Don't let them pour concrete onto the ground, it weakens it by over 30% as all the water drains straight into the surrounding soil. You can buy a roll of thick black plastic (100 metres X 2 metres) for about 1,000 baht and that stops the water from going into the soil. Concrete is a chemical mixture and water is the most important part that needs to stay in the mixture for at least a week to a month.
You should also cover the poured concrete with wet hessian so the water doesn't evaporate too quickly.
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Re: House near Rattanaburi, surin

Postby tertim » Sun Jun 05, 2016 9:51 pm

Roger Ramjet wrote:tertim,
Don't let them pour concrete onto the ground, it weakens it by over 30% as all the water drains straight into the surrounding soil. You can buy a roll of thick black plastic (100 metres X 2 metres) for about 1,000 baht and that stops the water from going into the soil. Concrete is a chemical mixture and water is the most important part that needs to stay in the mixture for at least a week to a month.
You should also cover the poured concrete with wet hessian so the water doesn't evaporate too quickly.

Hi RR the pics I've posted only show the blinding concrete, this is to provide a clean environment for fixing the beam steel and shuttering the structural concrete is then poured.
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Re: House near Rattanaburi, surin

Postby Roger Ramjet » Mon Jun 06, 2016 12:43 am

tertim wrote:Hi RR the pics I've posted only show the blinding concrete, this is to provide a clean environment for fixing the beam steel and shuttering the structural concrete is then poured.

I know, but now you are going to pour tons of concrete on top of the weaken concrete and expect the columns from the footings to carry all the weight for the first week. I'm not having a shot at you, I'm just pointing out facts. It's a good way to have beams that are sagging in the middle and have no structural strength. At least normally the ground is sand and has been compacted if you are going the way you are. And there's a long way between the footings columns and the where the beam links.
You're letting your builder do it his way because of laziness.
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Re: House near Rattanaburi, surin

Postby tertim » Mon Jun 06, 2016 6:36 am

Roger Ramjet wrote:
tertim wrote:Hi RR the pics I've posted only show the blinding concrete, this is to provide a clean environment for fixing the beam steel and shuttering the structural concrete is then poured.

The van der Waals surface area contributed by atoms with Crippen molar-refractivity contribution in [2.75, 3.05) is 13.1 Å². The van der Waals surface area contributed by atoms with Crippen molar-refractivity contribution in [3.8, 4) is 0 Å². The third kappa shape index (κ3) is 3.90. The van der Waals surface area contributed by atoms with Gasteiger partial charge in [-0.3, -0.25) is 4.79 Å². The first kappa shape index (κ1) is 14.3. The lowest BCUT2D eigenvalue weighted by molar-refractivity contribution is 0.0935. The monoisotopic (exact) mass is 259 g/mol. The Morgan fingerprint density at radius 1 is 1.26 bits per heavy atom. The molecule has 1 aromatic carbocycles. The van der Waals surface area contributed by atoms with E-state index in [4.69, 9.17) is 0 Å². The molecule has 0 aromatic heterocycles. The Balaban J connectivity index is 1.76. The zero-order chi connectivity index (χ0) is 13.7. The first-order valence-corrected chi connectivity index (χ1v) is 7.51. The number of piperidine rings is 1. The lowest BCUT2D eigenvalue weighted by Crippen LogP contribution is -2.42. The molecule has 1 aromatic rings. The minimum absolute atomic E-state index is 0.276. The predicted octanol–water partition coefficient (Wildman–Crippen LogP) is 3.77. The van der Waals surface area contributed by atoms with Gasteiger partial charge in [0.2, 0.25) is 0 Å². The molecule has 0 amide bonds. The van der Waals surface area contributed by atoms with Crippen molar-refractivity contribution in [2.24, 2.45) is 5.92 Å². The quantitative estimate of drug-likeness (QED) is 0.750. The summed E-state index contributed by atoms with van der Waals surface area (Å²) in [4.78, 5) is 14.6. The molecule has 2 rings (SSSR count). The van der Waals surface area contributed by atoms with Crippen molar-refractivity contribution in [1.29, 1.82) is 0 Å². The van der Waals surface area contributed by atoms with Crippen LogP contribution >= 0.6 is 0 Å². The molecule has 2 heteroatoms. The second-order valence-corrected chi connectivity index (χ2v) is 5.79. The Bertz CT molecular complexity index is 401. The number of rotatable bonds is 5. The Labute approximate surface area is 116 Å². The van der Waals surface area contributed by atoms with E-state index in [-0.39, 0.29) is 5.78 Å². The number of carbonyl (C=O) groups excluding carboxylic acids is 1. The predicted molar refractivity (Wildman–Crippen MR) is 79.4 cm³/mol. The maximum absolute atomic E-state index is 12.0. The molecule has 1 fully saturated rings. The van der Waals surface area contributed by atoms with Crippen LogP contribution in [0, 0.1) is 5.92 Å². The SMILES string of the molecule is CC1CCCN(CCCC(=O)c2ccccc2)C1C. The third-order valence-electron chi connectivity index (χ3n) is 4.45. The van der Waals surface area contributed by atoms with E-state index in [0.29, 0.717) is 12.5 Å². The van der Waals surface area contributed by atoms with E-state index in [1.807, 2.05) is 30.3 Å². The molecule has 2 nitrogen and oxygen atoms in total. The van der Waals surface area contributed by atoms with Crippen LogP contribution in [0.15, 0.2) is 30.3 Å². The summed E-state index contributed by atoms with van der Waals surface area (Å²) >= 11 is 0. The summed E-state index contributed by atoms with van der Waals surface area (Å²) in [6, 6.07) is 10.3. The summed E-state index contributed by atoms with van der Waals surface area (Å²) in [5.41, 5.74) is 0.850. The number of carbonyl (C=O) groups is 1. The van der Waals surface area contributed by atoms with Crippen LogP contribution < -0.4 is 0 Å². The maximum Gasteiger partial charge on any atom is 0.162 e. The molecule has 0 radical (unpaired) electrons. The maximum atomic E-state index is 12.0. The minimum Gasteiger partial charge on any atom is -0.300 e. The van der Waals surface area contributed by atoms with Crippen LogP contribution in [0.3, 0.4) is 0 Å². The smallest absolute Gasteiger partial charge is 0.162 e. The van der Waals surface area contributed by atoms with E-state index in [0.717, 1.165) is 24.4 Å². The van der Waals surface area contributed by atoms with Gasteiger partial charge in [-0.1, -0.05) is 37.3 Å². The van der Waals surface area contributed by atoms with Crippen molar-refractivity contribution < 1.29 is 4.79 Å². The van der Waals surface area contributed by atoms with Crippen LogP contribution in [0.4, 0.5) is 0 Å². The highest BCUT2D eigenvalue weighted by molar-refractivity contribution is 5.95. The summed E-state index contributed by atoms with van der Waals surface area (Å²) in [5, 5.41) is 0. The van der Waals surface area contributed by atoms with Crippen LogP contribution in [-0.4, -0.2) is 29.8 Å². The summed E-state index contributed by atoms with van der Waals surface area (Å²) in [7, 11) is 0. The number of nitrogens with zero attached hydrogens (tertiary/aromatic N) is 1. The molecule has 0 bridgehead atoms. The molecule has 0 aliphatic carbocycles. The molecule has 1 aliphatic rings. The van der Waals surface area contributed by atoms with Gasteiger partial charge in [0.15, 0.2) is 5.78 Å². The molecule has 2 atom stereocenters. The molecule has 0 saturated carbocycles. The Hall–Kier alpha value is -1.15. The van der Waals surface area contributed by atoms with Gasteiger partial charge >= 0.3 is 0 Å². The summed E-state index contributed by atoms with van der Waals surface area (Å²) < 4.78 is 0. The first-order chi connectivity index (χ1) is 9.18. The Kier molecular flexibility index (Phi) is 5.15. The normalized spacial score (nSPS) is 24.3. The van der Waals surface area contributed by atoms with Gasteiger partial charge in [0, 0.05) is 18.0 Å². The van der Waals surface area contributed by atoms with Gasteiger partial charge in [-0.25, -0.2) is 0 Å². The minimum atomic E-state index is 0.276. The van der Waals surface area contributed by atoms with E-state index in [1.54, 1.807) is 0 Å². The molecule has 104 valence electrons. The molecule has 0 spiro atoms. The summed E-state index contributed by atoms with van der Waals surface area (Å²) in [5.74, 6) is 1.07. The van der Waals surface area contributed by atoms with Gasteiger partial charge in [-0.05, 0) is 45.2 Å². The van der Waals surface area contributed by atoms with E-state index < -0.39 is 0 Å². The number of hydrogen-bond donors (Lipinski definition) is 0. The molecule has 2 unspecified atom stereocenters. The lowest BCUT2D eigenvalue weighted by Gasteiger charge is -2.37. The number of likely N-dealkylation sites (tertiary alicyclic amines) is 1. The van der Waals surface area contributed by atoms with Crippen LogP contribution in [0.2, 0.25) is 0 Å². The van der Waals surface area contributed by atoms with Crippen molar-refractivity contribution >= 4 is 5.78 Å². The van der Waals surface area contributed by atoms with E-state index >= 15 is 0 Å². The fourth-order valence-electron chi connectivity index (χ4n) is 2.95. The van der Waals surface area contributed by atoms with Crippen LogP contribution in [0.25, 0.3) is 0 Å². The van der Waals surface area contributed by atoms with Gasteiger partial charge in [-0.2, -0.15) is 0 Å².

I know, but now you are going to pour tons of concrete on top of the weaken concrete and expect the columns from the footings to carry all the weight for the first week. I'm not having a shot at you, I'm just pointing out facts. It's a good way to have beams that are sagging in the middle and have no structural strength. At least normally the ground is sand and has been compacted if you are going the way you are. And there's a long way between the footings columns and the where the beam links.
You're letting your builder do it his way because of laziness.


You say you know but I wonder if you really do understand.
The method of construction I am using is considered good practice in civil engineering RC works, in which I have many years experience.
As I stated before the blinding concrete is there to provide a clean environment for placing the rebar and has the additional benefit of preventing the water leaching out of the uncured concrete.
The maximum weight the ground will have to support for my largest beam(4M) of uncured concrete is 1000KG which works out at 1250KG/M2 , A person walking on the ground will produce a far greater force probably by a factor of ten.
So yes I am very confident the ground will support the uncured concrete for 7 days and its not LAZINESS but good building practice.

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Re: House near Rattanaburi, surin

Postby Roger Ramjet » Mon Jun 06, 2016 10:10 am

tertim wrote:The method of construction I am using is considered good practice in civil engineering RC works, in which I have many years experience.

The method you are using also uses compacted sand under the concrete and in many cases black plastic as a barrier in reinforced concrete works.
I'll wait until I see the amount and thickness of rebar you use on your 4 metre span, but so far the start of the column from the footing with just 9 mm deformed rebar won't cut the weight over the distance, then add to it the weight of the pre-stressed slabs and it's very bad engineering practice and the reason so many buildings in Thailand collapse or tilt during the wet season.
Before I built my house my wife and I went around Bangkok looking at houses and how they were built. I revisited some of those houses after the floods and found about 3% were not fit to live in any longer because of all the corner cutting. I'll defy you to use a one tonne (1,000 kg) block and chain to lift that 4 metre beam unless it's going to be the skinniest beam in the house with no rebar and no gravel and sand added. Your calculations are not correct, I'd have a rethink.
Don't forget all the weight will end up at the joints of the column and beam, which is why engineers/building inspectors always look for hairline cracks at those joints before declaring a building unsafe.
But as I said, it's your build and I'm just trying to help.